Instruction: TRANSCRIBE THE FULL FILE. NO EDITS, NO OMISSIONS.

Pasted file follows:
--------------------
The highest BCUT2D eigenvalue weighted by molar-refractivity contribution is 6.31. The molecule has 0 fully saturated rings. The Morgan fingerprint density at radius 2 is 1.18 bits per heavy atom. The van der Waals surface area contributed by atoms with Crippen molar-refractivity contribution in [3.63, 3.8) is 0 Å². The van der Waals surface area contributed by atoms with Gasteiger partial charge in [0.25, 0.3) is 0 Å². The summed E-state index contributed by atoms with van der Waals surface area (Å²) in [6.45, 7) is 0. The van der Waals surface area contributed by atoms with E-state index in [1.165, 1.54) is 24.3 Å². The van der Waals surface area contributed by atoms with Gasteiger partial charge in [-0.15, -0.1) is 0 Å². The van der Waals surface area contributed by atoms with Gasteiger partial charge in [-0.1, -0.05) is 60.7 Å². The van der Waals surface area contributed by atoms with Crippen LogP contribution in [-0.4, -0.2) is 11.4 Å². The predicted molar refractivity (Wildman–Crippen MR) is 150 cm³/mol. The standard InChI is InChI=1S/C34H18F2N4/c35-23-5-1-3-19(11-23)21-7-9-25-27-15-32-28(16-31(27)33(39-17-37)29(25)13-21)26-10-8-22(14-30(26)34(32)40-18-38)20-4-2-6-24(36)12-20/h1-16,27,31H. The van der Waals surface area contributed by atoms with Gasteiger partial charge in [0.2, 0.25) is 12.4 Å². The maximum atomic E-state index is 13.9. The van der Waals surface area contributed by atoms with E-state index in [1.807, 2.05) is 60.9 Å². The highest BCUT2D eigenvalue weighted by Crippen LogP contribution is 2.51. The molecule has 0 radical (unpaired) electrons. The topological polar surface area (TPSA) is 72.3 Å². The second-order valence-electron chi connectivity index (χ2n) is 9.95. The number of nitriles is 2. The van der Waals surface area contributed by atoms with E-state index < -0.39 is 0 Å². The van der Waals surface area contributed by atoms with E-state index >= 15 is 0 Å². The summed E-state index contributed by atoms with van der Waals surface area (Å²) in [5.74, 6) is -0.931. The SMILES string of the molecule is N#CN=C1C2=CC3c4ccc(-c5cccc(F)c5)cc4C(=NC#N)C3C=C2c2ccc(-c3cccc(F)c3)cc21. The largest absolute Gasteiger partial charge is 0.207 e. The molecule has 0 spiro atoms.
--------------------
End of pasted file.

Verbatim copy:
The highest BCUT2D eigenvalue weighted by molar-refractivity contribution is 6.31. The molecule has 0 fully saturated rings. The Morgan fingerprint density at radius 2 is 1.18 bits per heavy atom. The van der Waals surface area contributed by atoms with Crippen molar-refractivity contribution in [3.63, 3.8) is 0 Å². The van der Waals surface area contributed by atoms with Gasteiger partial charge in [0.25, 0.3) is 0 Å². The summed E-state index contributed by atoms with van der Waals surface area (Å²) in [6.45, 7) is 0. The van der Waals surface area contributed by atoms with E-state index in [1.165, 1.54) is 24.3 Å². The van der Waals surface area contributed by atoms with Gasteiger partial charge in [-0.15, -0.1) is 0 Å². The van der Waals surface area contributed by atoms with Gasteiger partial charge in [-0.1, -0.05) is 60.7 Å². The van der Waals surface area contributed by atoms with Crippen LogP contribution in [-0.4, -0.2) is 11.4 Å². The predicted molar refractivity (Wildman–Crippen MR) is 150 cm³/mol. The standard InChI is InChI=1S/C34H18F2N4/c35-23-5-1-3-19(11-23)21-7-9-25-27-15-32-28(16-31(27)33(39-17-37)29(25)13-21)26-10-8-22(14-30(26)34(32)40-18-38)20-4-2-6-24(36)12-20/h1-16,27,31H. The van der Waals surface area contributed by atoms with Gasteiger partial charge in [0.2, 0.25) is 12.4 Å². The maximum atomic E-state index is 13.9. The van der Waals surface area contributed by atoms with E-state index in [1.807, 2.05) is 60.9 Å². The highest BCUT2D eigenvalue weighted by Crippen LogP contribution is 2.51. The molecule has 0 radical (unpaired) electrons. The topological polar surface area (TPSA) is 72.3 Å². The second-order valence-electron chi connectivity index (χ2n) is 9.95. The number of nitriles is 2. The van der Waals surface area contributed by atoms with E-state index < -0.39 is 0 Å². The van der Waals surface area contributed by atoms with E-state index >= 15 is 0 Å². The summed E-state index contributed by atoms with van der Waals surface area (Å²) in [5.74, 6) is -0.931. The SMILES string of the molecule is N#CN=C1C2=CC3c4ccc(-c5cccc(F)c5)cc4C(=NC#N)C3C=C2c2ccc(-c3cccc(F)c3)cc21. The largest absolute Gasteiger partial charge is 0.207 e. The molecule has 0 spiro atoms.